City nets $2 million in sale of liens

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2013 file photo: A tax-delinquent property on the 2100 block of North Ninth Street.

An online sale of liens on tax-delinquent properties has netted Philadelphia $2.1 million, city officials said Tuesday.

More than a quarter of the 865 liens that were for sale were picked up by investors. The threat of the sale alone moved owners of an additional 1,414 delinquent properties to pay $5.5 million to clear back taxes owed. And a further 506 property owners enrolled in payment plans to cover $2.2 million in unpaid taxes.

"This has been the fastest and most impactful enforcement tool that anyone in Revenue can recall," Revenue Commissioner Clarena Tolson said in a statement. "From start of process to finish was just over [seven] weeks."

The auction, completed Tuesday, was a pilot program of the Revenue Department and one in a series of efforts by the city to deal with its 98,000 tax-delinquent properties, which represent nearly one in five parcels in the city.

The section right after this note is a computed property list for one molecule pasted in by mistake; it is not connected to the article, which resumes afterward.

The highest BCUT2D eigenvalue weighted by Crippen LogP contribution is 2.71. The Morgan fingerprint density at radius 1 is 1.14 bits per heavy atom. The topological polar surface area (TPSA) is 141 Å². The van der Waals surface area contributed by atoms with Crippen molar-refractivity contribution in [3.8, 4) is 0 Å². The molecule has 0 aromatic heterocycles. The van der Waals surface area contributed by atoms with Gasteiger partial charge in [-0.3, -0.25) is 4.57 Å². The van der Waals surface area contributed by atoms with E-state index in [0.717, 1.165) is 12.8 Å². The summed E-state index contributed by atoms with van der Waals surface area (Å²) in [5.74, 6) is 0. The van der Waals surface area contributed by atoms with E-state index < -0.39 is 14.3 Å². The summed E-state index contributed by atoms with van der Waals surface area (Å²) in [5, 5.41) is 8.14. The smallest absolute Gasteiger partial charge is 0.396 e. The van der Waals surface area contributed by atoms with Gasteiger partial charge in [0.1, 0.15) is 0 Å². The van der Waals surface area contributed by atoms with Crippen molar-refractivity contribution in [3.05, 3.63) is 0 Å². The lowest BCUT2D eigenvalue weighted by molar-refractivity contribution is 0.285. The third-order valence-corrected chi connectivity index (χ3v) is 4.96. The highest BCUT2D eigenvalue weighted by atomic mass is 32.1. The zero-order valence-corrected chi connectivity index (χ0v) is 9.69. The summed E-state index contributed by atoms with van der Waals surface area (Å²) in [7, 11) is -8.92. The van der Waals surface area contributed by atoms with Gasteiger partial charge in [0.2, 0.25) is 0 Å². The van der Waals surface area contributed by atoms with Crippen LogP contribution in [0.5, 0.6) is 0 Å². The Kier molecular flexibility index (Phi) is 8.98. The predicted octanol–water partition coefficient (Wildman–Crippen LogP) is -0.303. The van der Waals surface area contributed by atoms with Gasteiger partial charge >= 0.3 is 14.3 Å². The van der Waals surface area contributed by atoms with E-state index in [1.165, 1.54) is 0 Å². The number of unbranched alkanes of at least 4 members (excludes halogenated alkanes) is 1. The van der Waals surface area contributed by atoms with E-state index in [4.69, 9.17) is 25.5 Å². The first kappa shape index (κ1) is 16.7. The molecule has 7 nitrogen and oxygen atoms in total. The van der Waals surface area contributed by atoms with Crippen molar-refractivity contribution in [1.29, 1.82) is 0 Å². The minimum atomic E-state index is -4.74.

Only liens were for sale, not the actual properties. The new owners of the liens can recoup their investments by collecting the taxes owed on the properties.

Tolson's department notified more than 4,000 delinquent property owners they would be subject to the lien sale if their taxes were not paid.

"Many properties were later eliminated from the process because of tax-exempt status, appeals, bankruptcy," and other issues, according to Mark McDonald, Mayor Nutter's spokesman.

The city ultimately gave a list of 1,261 properties to Indianapolis-based SRI Inc., which had been contracted to run the online auction. Property owners quickly came forward to pay taxes and related liens and fees.

"Taxpayers that came in with payments through the close of business on Friday were removed from the sale," Tolson said. "In fact, we continue to have taxpayers come in to make payment on liens that did not sell."

The liens that did not sell remain on the city's books as tax-delinquent properties.

The 240 property owners whose liens were purchased will receive letters from the city explaining that their tax debt is now to be paid to the purchaser of their lien. Tax lien purchasers may later foreclose on the property if the debt is not paid.


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